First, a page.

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Video Game Uses and Gratifications as Predictors of Use and Game Preference
Unformatted Document Text:  Video game U&G 3 Video Game Uses and Gratifications as Predictors of Use and Game Preference Video games continue to be a highly popular form of entertainment. In 2000, over 219 million computer and video games were sold in the United States, and the video game industry reported sales of over $6 billion (Interactive Digital Software Association, n.d.). According to an industry poll conducted by IDSA (n.d.), 60% of Americans play video games, with 42% of game console users under 18 years of age, 37% between 18 and 35 years old, and 21% over 35 years old. An Annenberg Public Policy Center survey (Woodard & Gridina, 2000) estimates that video game consoles are in 68% of American homes with at least one 2- to 17-year-old and in 75% of homes with two or more children. These figures are expected to grow as high speed broadband Internet access facilitates networked game play. Clearly, video games have emerged as one of the most popular forms of mass mediated entertainment in the United States among a range of people. Despite this popularity, few mass communication researchers have studied the effects of these games. Of nearly 30 studies in a recent meta-analysis of the effects of violent video games on aggression (Sherry, 2001a), the vast majority of the studies were done by psychologists. Mass communication researchers offer a different perspective on the relationship between media and the user than psychologists. Psychological theories such as social learning theory (Bandura, 1977), priming effects (Berkowitz & Rogers, 1986), and desensitization (Drabman & Thomas, 1974), focus on learning of information, attitudes, and behaviors. As such, the theories ignore many of the other possible effects of mass communication. Of Chaffee’s (1977) 18-cell explication of media effects, psychological theories account for only three of the 18 cells. Psychologists typically do not address important questions of why people use media, how this use obtrudes on other activities, whether the presence of media artifacts change the social

Authors: Sherry, John. and Lucas, Kristen.
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Video game U&G 3
Video Game Uses and Gratifications as Predictors of Use and Game Preference
Video games continue to be a highly popular form of entertainment. In 2000, over 219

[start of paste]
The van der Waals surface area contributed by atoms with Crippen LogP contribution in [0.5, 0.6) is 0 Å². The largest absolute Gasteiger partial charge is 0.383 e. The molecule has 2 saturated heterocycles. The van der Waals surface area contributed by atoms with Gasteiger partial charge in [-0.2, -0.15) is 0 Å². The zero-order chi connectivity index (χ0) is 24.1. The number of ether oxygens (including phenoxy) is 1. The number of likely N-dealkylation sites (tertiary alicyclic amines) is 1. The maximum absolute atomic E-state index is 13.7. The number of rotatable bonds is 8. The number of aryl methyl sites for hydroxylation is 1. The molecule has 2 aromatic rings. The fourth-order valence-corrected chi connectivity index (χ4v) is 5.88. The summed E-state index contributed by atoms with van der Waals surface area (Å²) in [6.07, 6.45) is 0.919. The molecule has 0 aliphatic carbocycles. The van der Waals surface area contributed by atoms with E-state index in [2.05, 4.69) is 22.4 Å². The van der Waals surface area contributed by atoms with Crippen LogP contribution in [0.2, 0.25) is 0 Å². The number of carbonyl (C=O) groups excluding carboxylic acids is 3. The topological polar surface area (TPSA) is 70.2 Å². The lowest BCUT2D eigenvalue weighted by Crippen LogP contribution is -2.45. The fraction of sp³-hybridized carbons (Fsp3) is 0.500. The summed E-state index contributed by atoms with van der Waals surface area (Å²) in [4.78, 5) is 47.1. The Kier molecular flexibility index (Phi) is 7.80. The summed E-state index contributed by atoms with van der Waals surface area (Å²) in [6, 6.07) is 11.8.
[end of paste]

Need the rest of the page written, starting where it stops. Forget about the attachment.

million computer and video games were sold in the United States, and the video game industry
reported sales of over $6 billion (Interactive Digital Software Association, n.d.). According to an
industry poll conducted by IDSA (n.d.), 60% of Americans play video games, with 42% of game
console users under 18 years of age, 37% between 18 and 35 years old, and 21% over 35 years
old. An Annenberg Public Policy Center survey (Woodard & Gridina, 2000) estimates that video
game consoles are in 68% of American homes with at least one 2- to 17-year-old and in 75% of
homes with two or more children. These figures are expected to grow as high speed broadband
Internet access facilitates networked game play. Clearly, video games have emerged as one of the
most popular forms of mass mediated entertainment in the United States among a range of
people.
Despite this popularity, few mass communication researchers have studied the effects of
these games. Of nearly 30 studies in a recent meta-analysis of the effects of violent video games
on aggression (Sherry, 2001a), the vast majority of the studies were done by psychologists. Mass
communication researchers offer a different perspective on the relationship between media and
the user than psychologists. Psychological theories such as social learning theory (Bandura,
1977), priming effects (Berkowitz & Rogers, 1986), and desensitization (Drabman & Thomas,
1974), focus on learning of information, attitudes, and behaviors. As such, the theories ignore
many of the other possible effects of mass communication. Of Chaffee’s (1977) 18-cell
explication of media effects, psychological theories account for only three of the 18 cells.
Psychologists typically do not address important questions of why people use media, how this
use obtrudes on other activities, whether the presence of media artifacts change the social


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